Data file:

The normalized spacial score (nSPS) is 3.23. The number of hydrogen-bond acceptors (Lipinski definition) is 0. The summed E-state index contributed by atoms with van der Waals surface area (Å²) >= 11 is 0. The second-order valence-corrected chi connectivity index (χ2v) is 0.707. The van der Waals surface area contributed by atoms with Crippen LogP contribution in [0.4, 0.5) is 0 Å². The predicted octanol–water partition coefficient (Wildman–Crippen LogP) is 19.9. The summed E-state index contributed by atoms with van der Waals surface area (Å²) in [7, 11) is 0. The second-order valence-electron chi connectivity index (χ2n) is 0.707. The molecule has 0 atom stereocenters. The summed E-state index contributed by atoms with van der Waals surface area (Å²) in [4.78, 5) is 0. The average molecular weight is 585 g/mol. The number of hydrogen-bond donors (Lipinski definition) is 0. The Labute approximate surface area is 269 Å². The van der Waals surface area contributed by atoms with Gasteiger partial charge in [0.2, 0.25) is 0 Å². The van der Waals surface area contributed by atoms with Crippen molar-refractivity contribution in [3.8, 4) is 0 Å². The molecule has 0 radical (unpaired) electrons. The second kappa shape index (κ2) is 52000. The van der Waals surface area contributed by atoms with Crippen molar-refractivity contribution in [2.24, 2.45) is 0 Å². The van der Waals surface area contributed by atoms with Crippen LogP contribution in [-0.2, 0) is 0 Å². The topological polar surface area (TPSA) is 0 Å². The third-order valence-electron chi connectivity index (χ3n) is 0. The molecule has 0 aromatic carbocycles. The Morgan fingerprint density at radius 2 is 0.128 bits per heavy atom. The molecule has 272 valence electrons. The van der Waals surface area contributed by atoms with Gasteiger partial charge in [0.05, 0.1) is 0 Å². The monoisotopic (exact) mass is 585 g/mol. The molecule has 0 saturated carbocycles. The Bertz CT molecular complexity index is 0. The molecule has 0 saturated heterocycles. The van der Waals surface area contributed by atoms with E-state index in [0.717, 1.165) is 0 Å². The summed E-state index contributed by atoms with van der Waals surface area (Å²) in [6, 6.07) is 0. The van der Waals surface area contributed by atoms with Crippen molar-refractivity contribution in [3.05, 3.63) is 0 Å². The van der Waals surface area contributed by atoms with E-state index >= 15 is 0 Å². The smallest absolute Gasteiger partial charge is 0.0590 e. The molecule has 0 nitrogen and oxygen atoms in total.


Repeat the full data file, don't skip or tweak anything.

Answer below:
The normalized spacial score (nSPS) is 3.23. The number of hydrogen-bond acceptors (Lipinski definition) is 0. The summed E-state index contributed by atoms with van der Waals surface area (Å²) >= 11 is 0. The second-order valence-corrected chi connectivity index (χ2v) is 0.707. The van der Waals surface area contributed by atoms with Crippen LogP contribution in [0.4, 0.5) is 0 Å². The predicted octanol–water partition coefficient (Wildman–Crippen LogP) is 19.9. The summed E-state index contributed by atoms with van der Waals surface area (Å²) in [7, 11) is 0. The second-order valence-electron chi connectivity index (χ2n) is 0.707. The molecule has 0 atom stereocenters. The summed E-state index contributed by atoms with van der Waals surface area (Å²) in [4.78, 5) is 0. The average molecular weight is 585 g/mol. The number of hydrogen-bond donors (Lipinski definition) is 0. The Labute approximate surface area is 269 Å². The van der Waals surface area contributed by atoms with Gasteiger partial charge in [0.2, 0.25) is 0 Å². The van der Waals surface area contributed by atoms with Crippen molar-refractivity contribution in [3.8, 4) is 0 Å². The molecule has 0 radical (unpaired) electrons. The second kappa shape index (κ2) is 52000. The van der Waals surface area contributed by atoms with Crippen molar-refractivity contribution in [2.24, 2.45) is 0 Å². The van der Waals surface area contributed by atoms with Crippen LogP contribution in [-0.2, 0) is 0 Å². The topological polar surface area (TPSA) is 0 Å². The third-order valence-electron chi connectivity index (χ3n) is 0. The molecule has 0 aromatic carbocycles. The Morgan fingerprint density at radius 2 is 0.128 bits per heavy atom. The molecule has 272 valence electrons. The van der Waals surface area contributed by atoms with Gasteiger partial charge in [0.05, 0.1) is 0 Å². The monoisotopic (exact) mass is 585 g/mol. The molecule has 0 saturated carbocycles. The Bertz CT molecular complexity index is 0. The molecule has 0 saturated heterocycles. The van der Waals surface area contributed by atoms with E-state index in [0.717, 1.165) is 0 Å². The summed E-state index contributed by atoms with van der Waals surface area (Å²) in [6, 6.07) is 0. The van der Waals surface area contributed by atoms with Crippen molar-refractivity contribution in [3.05, 3.63) is 0 Å². The van der Waals surface area contributed by atoms with E-state index >= 15 is 0 Å². The smallest absolute Gasteiger partial charge is 0.0590 e. The molecule has 0 nitrogen and oxygen atoms in total.